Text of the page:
FINRA, the Financial Industry Regulatory Authority, will have evolution for its examination program in 2020.
On the latest episode of FINRA’s Unscripted podcast, the three guests were all part of the Examination and Risk Monitoring unit.
The three guests were: Ornella Bergeron, senior vice president of the carrying and clearing and diversified firm groups; Tom Nelli, senior vice president of exams and standards; and Bill St. Louis, senior vice president of the retail and capital markets firm group.
The Examination and Risk Monitoring unit is headed by Bari Havlik who appeared on Unscripted a couple weeks back; her podcast can be found here.
In December 2019, Havlik announced a new leadership team which included Nelli, St. Louis, and Bergeron had been hired on.
A FINRA’s December 12, 2019, press release described the transformation.
“FINRA announced today the senior leadership team under the new examination and risk monitoring structure within the organization. This marks the consolidation of FINRA’s three exam functions into a single, unified program—a process that began in October 2018.
“FINRA regulates more than 3,600 firms and 630,000 individual brokers, and regularly examines every firm for compliance with FINRA’s rules and those of the Securities and Exchange Commission and the Municipal Securities Rulemaking Board. Those examination responsibilities previously were divided among three different programs responsible for business conduct, financial and trading compliance. The consolidation brings those programs under a single framework designed to better direct and align examination resources to the risk profile and complexity of member firms. The FINRA360 organizational review helped inform the development of the new framework by identifying areas for improvement in the current programs.”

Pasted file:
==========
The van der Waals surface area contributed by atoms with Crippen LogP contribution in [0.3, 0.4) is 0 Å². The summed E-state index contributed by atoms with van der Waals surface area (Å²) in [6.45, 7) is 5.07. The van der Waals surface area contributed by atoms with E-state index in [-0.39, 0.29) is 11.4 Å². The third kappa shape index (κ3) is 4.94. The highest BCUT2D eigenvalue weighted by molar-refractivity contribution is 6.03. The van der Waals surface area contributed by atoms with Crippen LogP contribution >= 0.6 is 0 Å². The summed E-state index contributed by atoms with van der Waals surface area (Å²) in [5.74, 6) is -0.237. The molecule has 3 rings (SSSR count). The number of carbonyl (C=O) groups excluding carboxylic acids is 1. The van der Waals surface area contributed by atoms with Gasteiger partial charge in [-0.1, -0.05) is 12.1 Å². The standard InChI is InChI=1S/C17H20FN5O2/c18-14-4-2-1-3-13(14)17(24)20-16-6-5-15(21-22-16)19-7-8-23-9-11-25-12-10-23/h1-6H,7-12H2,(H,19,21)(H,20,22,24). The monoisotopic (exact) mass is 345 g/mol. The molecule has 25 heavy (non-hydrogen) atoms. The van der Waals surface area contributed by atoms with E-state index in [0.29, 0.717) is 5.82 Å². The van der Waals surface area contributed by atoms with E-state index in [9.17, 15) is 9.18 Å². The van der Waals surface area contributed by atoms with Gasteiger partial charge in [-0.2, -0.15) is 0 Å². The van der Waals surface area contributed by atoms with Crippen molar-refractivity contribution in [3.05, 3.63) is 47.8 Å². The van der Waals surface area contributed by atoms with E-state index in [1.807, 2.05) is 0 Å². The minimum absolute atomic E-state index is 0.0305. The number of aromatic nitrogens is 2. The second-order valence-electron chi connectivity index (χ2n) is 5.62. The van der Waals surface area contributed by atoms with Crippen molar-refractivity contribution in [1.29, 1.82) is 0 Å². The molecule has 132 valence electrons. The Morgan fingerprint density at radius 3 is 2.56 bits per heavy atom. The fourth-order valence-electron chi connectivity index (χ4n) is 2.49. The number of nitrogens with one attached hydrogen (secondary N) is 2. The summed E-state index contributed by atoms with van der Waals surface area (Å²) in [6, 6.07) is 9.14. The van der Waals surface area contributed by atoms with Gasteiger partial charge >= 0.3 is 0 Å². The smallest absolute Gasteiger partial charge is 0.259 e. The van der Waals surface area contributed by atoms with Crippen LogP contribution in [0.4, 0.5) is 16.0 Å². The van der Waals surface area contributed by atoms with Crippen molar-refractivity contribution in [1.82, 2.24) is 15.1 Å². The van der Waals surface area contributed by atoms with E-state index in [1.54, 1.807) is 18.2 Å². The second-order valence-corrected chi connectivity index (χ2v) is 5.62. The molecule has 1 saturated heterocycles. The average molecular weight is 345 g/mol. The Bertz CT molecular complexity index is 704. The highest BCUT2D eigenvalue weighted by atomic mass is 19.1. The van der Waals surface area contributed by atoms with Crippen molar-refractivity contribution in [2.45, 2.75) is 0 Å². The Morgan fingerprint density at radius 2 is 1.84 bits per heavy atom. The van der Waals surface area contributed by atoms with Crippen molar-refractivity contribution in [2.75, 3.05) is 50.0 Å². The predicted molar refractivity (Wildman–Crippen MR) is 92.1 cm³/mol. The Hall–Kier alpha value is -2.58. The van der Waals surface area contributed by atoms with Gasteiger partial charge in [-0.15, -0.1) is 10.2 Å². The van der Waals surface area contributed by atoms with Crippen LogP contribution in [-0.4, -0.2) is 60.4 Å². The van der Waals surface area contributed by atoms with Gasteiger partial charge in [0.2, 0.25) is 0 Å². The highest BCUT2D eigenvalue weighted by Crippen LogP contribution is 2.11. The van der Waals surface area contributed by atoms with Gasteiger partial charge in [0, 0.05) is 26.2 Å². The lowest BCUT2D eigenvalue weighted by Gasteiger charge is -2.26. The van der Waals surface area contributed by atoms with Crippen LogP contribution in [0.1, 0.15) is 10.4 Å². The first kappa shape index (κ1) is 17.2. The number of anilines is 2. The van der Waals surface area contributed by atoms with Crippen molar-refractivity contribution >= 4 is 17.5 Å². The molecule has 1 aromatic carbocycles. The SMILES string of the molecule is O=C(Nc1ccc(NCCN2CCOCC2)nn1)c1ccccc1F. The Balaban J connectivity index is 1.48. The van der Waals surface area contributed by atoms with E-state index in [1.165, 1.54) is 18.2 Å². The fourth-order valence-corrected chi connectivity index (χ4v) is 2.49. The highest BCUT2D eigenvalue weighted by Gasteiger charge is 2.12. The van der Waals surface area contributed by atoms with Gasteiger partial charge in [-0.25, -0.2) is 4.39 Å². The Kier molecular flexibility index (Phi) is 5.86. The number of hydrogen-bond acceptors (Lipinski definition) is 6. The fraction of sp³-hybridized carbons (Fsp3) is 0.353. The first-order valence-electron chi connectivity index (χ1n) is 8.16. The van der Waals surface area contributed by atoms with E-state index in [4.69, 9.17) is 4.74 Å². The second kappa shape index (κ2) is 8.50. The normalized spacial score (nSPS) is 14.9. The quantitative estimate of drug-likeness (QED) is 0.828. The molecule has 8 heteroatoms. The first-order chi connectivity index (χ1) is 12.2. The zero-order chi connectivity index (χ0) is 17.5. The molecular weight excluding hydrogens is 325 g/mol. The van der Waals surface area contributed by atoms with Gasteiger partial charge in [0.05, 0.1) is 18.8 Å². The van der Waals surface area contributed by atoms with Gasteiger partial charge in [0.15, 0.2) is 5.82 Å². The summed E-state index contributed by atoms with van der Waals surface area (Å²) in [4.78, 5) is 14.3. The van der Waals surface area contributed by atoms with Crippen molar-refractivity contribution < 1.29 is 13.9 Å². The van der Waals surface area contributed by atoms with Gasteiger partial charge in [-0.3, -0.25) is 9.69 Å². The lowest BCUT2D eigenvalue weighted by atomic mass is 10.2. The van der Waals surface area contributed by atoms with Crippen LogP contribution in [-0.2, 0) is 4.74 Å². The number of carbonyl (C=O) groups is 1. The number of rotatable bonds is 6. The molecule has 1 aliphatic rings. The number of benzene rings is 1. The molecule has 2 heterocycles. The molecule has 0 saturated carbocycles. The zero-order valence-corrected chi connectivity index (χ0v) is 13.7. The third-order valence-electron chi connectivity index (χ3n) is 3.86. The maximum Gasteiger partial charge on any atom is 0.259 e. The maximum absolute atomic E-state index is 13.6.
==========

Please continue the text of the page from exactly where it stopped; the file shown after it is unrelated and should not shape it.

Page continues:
On the podcast, Nelli described in some more detail how the evolved structure of the Examination and Risk Monitoring unit would affect the examination process going forward.
“Effective in January, each firm will be placed into one of the five groupings, and those five groupings are retail, capital markets, diversified, carrying and clearing, and trading and executions. And the examiners and the risk monitoring staff, and the investigators are all going to be residing in one of those five groupings.” Nelli said, “That’s really to help facilitate consistency and to grow familiarities in these business models. In a risk-based examination program, the better you understand the firm the better you are at identifying the risks and tailoring your exam to go at those risks.”
St. Louis noted in the podcast that retail clients add to the risk for a firm.
“It can be significantly different. For example, some sub-groupings don’t have retail clients. Their risks in that area may be significantly lower than obviously groups that have retail clients.”
He noted further that the new structure will help FINRA to tailor exams and risk monitoring, “Because we’re going to be set up in this subject matter experts both on the risk monitoring side and on the exam side, we will be able to identify what do the firms primarily do and focus on those particular risks, and they can vary greatly depending on the types of firms.”
As one example, a firm without retail clients would need less attention from FINRA oversight and examination focused on the firm’s sales practice.
FINRA is a self-regulatory organization; it was formed in 2007 when the regulatory arms of NYSE and NASD merged.